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In our news wrap Tuesday, following the morning’s bombings in Brussels, GOP front-runner Donald Trump proposed expanding laws to allow torture to disrupt future attacks. Also, federal prosecutors say an “outside party” showed the FBI how to access the encrypted iPhone used by one of the San Bernardino shooters, avoiding a courtroom standoff with tech giant Apple.
Good evening. I'm Judy Woodruff.
And I'm Gwen Ifill.
On the "NewsHour" tonight: terror in Brussels: ISIS claims responsibility for blasts at an airport and subway, killing at least 30 — how Europe grapples with another deadly attack.
Also ahead this Tuesday: President Obama wraps up his historic trip to Cuba with a promise to bury the remnants of the Cold War.
And preparing for disaster when living near the most dangerous fault line in America.
FAWN SHARP, President, Quinault Indian Nation:
So many of our memories are here in this village, and the thought of it being underwater, you know, there's a lot of trauma to that prospect that a very sacred site could no longer exist.
All that and more on tonight's "PBS NewsHour."
The bombings dominated much of the day for the U.S. presidential candidates. Republican front-runner Donald Trump suggested using torture to disrupt future attacks.
He told NBC — quote — "If they can expand the laws, I would do a lot more than water-boarding. You have to get the information from these people" — end quote.
Trump's rival Ted Cruz went further, calling for police surveillance of Muslim neighborhoods.
SEN. TED CRUZ (R-TX), Republican Presidential Candidate: It's standard good policing to direct your resources to where the threat is coming from. We should do the exact same thing are radical Islamic terrorism. We need to work proactively with the Muslim community cooperatively, just like when law enforcement is going after gang activity, you work with the community where gangs are located.
On the Democratic side, Hillary Clinton called for policies that are — quote — "consistent with our values." And she told NBC: "It's unrealistic to say we're going to completely shut down our borders to everyone."
Fellow Democrat Bernie Sanders appealed for international solidarity, as did Republican John Kasich. Both parties hold nominating primaries today in Arizona and Utah. Democrats also hold caucuses in Idaho.
A planned courtroom battle between Apple and the FBI never happened today. Instead, federal prosecutors said they may not need Apple to unlock the iPhone used by the mass shooters in San Bernardino. They say an outside party came forward over the weekend and showed the FBI how to access data on the encrypted phone after all.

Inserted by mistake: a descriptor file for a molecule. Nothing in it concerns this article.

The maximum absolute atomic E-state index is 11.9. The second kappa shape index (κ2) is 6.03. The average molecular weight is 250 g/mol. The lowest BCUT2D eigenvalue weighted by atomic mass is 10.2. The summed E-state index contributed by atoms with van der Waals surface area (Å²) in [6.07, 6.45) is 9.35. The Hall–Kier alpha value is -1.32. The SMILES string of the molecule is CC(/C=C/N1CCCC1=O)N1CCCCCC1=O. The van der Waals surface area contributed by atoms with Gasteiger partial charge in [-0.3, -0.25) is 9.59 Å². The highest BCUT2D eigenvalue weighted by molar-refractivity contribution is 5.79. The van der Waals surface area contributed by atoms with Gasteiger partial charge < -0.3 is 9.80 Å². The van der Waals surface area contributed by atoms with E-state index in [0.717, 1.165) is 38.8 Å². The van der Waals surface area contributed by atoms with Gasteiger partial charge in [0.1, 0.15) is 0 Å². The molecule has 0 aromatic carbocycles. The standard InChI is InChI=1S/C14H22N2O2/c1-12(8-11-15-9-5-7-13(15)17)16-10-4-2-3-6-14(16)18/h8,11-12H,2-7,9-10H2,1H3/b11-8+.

The new NATO and U.S. commander in Afghanistan apologized today for the American bombing of a hospital last year.
General John Nicholson traveled to Kunduz and met with victims' relatives and staff at the now-closed hospital. The October strike killed 42 people and wounded dozens more. A U.S. investigation found that it was — quote — "tragic and avoidable," and more than a dozen military personnel were punished.
In Indonesia, thousands of taxi drivers protested in Jakarta, demanding a ban on Uber and other ride-hailing apps. The demonstration wreaked traffic chaos in the city's already-congested streets. Cabbies carried banners denouncing the competition as illegal, and even assaulted some motorbike drivers working for the apps.
MAN (through interpreter):
Close Uber and GrabCar, please, because we're suffering losses now. The government said the apps will encourage young people to use public transport. But since GrabCar and Uber came into the market, we have been having a hard time earning a living.
Today marked the second such protest by taxi drivers in Jakarta this month.
The former mayor of Toronto, Canada, Rob Ford, died today, after a career marred by drinking and drug problems. Ford was elected in 2010, but a series of scandals erupted, and he ultimately admitted using crack cocaine. He dropped a reelection bid after being diagnosed with a rare cancer, but later won a city council seat. Rob Ford was 46 years old.
In economic news, Wall Street struggled to gain traction after the Brussels attacks hurt airline and travel company stocks. The Dow Jones industrial average lost 41 points to close at 17582. The Nasdaq rose 12 points, and the S&P 500 slipped about two.
And about 30 of the real-life Rosie the Riveters were honored in Washington today for building planes and doing other vital jobs during World War II. The women, many in their 80s and 90s, took a special flight from Detroit. They wore red and white polka dot head scarves, mimicking the image in the famous "We Can Do It" poster.
Later, they visited the U.S. Capitol and the World War II Memorial. It was all part of Women's History Month.
Still to come on the "NewsHour": what the Brussels attacks mean in the global fight against terror; President Obama pressures Cuba on human rights; the difficulties of educating children in foster care; and much more.
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